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Authors: Daniel Chavarria

Adios Muchachos

BOOK: Adios Muchachos
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“Daniel Chavarría is a prince of a fellow, larger than life and twice as much fun.”

—Lawrence Block, author of
Eight Million Ways to Die

Daniel Chavarría
is a Uruguayan writer with two passions: Classical literature and whores. His novels, short stories, literary journalism, and screenplays have reached audiences across Latin America and Europe. Chavarría has won numerous literary awards around the world, including a 1992 Dashiell Hammett Award. For years, he was a professor of Latin, Greek, and Classical literature, devoting much of his time and energy to researching the origins and evolution of prostitution. In 2002, Akashic Books will publish an English translation of one of Chavarría's most celebrated novels,
The Eye of Cybele,
about an illustrious Greek whore in the time of Pericles.
Adios Muchachos
is Chavarría’s first novel in English translation.

This is a work of fiction. All names, characters, places, and incidents are the product of the author’s imagination. Any resemblance to real events or persons, living or dead, is entirely coincidental.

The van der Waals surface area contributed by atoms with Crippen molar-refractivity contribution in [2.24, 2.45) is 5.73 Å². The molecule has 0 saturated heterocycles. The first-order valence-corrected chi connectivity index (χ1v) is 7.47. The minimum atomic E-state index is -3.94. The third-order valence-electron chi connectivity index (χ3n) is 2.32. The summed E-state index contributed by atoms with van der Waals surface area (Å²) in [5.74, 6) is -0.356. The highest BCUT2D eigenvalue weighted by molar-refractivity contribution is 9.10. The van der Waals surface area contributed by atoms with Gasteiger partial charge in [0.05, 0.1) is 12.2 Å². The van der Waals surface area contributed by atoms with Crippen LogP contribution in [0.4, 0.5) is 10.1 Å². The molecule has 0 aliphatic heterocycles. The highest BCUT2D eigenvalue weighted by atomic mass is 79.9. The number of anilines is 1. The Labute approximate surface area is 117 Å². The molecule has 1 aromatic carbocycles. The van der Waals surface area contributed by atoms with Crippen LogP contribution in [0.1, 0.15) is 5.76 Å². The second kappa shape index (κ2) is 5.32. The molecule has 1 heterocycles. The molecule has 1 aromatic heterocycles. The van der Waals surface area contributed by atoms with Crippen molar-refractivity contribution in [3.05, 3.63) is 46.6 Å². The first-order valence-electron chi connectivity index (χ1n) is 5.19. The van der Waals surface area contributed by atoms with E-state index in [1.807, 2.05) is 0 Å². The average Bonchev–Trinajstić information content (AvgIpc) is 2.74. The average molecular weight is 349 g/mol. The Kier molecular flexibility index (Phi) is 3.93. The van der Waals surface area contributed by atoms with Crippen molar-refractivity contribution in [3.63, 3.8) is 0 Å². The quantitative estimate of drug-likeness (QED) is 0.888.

Published by Akashic Books
©2001 Daniel Chavarría
Translation ©2001 Carlos Lopez

Bicycle icon and art assistance by Thomas Alberty
Digital imaging by Richard P. Waltman

Library of Congress Catalog Card Number: 00-109264
All rights reserved
First printing

Akashic Books
PO Box 1456
New York, NY 10009
email: [email protected]

To Hilda, for the wise smile
with which she received this novel;
To Daniela Chavarría Vaz, just because.





Chapter One

Chapter Two

Chapter Three

Chapter Four

Chapter Five

Chapter Six

Chapter Seven

Chapter Eight

Chapter Nine

Chapter Ten

Chapter Eleven

Chapter Twelve


Chapter Thirteen

Chapter Fourteen

Chapter Fifteen

Chapter Sixteen

Chapter Seventeen

Chapter Eighteen

Chapter Nineteen

Chapter Twenty

Chapter Twenty-One